UNITED STATES DISTRICT COURT SOUTHERN DISTRICT OF NEW YORK
May 27, 2009
NITZA KEANE, PLAINTIFF,
FRANK M. KEANE, DEFENDANT.
The opinion of the court was delivered by: Conner, Senior D.J.
OPINION AND ORDER
Pro se plaintiff Nitza Keane brings this action against defendant Frank M. Keane to recover damages arising out of defendant's transfer of certain property immediately prior to the parties' divorce. Defendant now moves to dismiss the claims against him pursuant to FED. R. CIV. P. 12(b)(1) and 12(b)(6). For the following reasons, defendant's motion is granted.
Plaintiff alleges the following in her Second Amended Complaint.*fn1
Plaintiff, a citizen of New York, and defendant, a citizen of Connecticut, were divorced pursuant to a "final Order and Decision" issued in July 2003. (2d Am. Complt. ¶¶ II.C, III.B.) In October 2008, plaintiff learned that, in anticipation of the divorce proceeding, defendant fraudulently sold two pieces of property in Nyack, New York, and that those sales deprived plaintiff of her right to an equitable distribution of those properties in the divorce. (Id., Attachment.) Defendant entered into a conspiracy with Joseph Bonavito and James Zimmerman,*fn2 both of whom failed to disclose the true facts regarding the two properties. (Id.) Defendant also failed to disclose his ownership of stock and a pension from General Motors Corporation, his former employer. (Id.)
Plaintiff alleges that defendant failed to disclose relevant facts "regarding the sale," including the facts that "[t]wo pieces of propert[ies] were sold instead of one on [September] 9, 1997" and that a mortgage on the property had been satisfied on July 1, 2003. (Id. ¶ III.B.) "Under oath,  [d]efendant . . . admitted that he had forged  [p]laintiff's signature" without her consent. (Id. ¶ III.C.) "Marital assets were fraudulently transferred into the [d]efendant's name two years before the commencement of the divorce action by [p]laintiff" and "mortgage receipts for [the sale of] the properties were held by  [d]efendant for several years before" the divorce. (Id.) Defendant committed fraud in "the procurement of the [divorce] settlement" by his failure to introduce evidence and by "engaging in deceitful and fraudulent representation of the true facts." (Id.)*fn3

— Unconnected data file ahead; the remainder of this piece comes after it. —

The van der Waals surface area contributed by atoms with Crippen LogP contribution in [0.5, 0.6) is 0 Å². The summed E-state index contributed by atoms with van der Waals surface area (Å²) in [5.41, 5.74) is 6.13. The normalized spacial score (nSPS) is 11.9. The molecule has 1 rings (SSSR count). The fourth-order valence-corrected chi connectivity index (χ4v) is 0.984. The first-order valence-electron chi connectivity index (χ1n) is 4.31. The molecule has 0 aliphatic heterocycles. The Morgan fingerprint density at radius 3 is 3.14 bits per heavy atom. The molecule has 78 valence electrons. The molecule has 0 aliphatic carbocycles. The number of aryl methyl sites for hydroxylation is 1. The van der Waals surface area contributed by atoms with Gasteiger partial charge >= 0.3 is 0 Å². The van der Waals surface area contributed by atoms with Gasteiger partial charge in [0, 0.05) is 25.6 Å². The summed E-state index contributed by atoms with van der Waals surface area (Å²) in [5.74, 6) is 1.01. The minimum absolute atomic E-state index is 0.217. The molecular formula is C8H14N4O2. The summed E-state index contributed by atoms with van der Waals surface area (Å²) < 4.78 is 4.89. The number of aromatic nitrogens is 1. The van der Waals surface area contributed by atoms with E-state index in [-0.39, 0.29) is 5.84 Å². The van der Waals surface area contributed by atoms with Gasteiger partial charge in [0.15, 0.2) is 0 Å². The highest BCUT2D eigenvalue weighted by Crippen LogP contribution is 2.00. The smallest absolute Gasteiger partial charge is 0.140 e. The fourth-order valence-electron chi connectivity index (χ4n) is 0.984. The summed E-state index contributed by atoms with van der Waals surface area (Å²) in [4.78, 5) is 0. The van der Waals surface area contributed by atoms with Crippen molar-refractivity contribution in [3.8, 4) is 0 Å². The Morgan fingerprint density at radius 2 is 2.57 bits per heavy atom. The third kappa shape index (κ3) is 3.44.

Defendant was "enriched by this agreement when the [c]court reduced the gross monthly mortgage payment by more than 43% on a fifty[-]fifty agreement" and because defendant "availed himself of  [p]laintiff's money for which he should be compelled to pay interest in as much as the agreed upon settlement of the distributive award is not a [future] award but a current one." (Id.)*fn4
"[A] 'sitting Judge' under the direction of the Head of the Matrimonial Part ordered a hearing to take place on another piece of property that was purchased during the marriage and that 
[d]efendant, under oath denied ownership and the newly discovered evidence." (Id., Attachment.) "Based on just the testimonies of the parties that were heard before another Judge, [the 'sitting Judge'] refused to have a hearing and disregarded the 'newly discovered evidence' and ruled on 'paper.'" (Id.)
Plaintiff appears to assert claims of fraud, denial of due process, unjust enrichment and intentional infliction of emotional distress.
Where a court is presented with a motion to dismiss under both FED. R. CIV. P. 12(b)(1) and 12(b)(6), the court "must decide the 'jurisdictional question first because a disposition of a Rule 12(b)(6) motion is a decision on the merits, and therefore, an exercise of jurisdiction.'" Megna v. F.D.A., 2009 WL 749900, at *4 (E.D.N.Y. Mar. 17, 2009) (internal citation omitted). Accordingly, we first address whether dismissal is proper under FED. R. CIV. P. 12(b)(1).
I. Legal Standard for FED.R.CIV.P.12(b)(1)
"In deciding a motion to dismiss for lack of subject matter jurisdiction pursuant to FED. R. CIV. P. 12(b)(1), a court must accept as true all of the material factual allegations in the complaint." Brescia v. Sia, 2008 WL 1944010, at *2 (S.D.N.Y. Apr. 30, 2008) (Conner, J.) (citing Shipping Fin. Servs. Corp. v. Drakos, 140 F.3d 129, 131 (2d Cir. 1998)). However, "[t]he plaintiff bears the burden of proving by a preponderance of the evidence that subject matter jurisdiction exists." Bonime v. Avaya, Inc., 2006 WL 3751219, at *1 (E.D.N.Y. Dec. 20, 2006), aff'd, 547 F.3d 497 (2d Cir. 2008) (citing Luckett v. Bure, 290 F.3d 493, 497 (2d Cir. 2002)). Subject matter jurisdiction "must be shown affirmatively, and that showing is not made by drawing from the pleadings inferences favorable to the party asserting it." Drakos, 140 F.3d at 131. Rather, "[t]he mover and the pleader may use affidavits and other materials beyond the pleadings themselves in support of, or in opposition to, a challenge to subject matter jurisdiction." Giovanniello v. N.Y. Law Publ'g Co., 2007 WL 2244321, at *2 (S.D.N.Y. Aug. 6, 2007) (internal citations omitted). District courts must consult this evidence to decide a 12(b)(1) motion to dismiss "if resolution of a proffered factual issue may result in the dismissal of the complaint for want of jurisdiction." Robinson v. Gov't of Malaysia, 269 F.3d 133, 141 n.6 (2d Cir. 2001).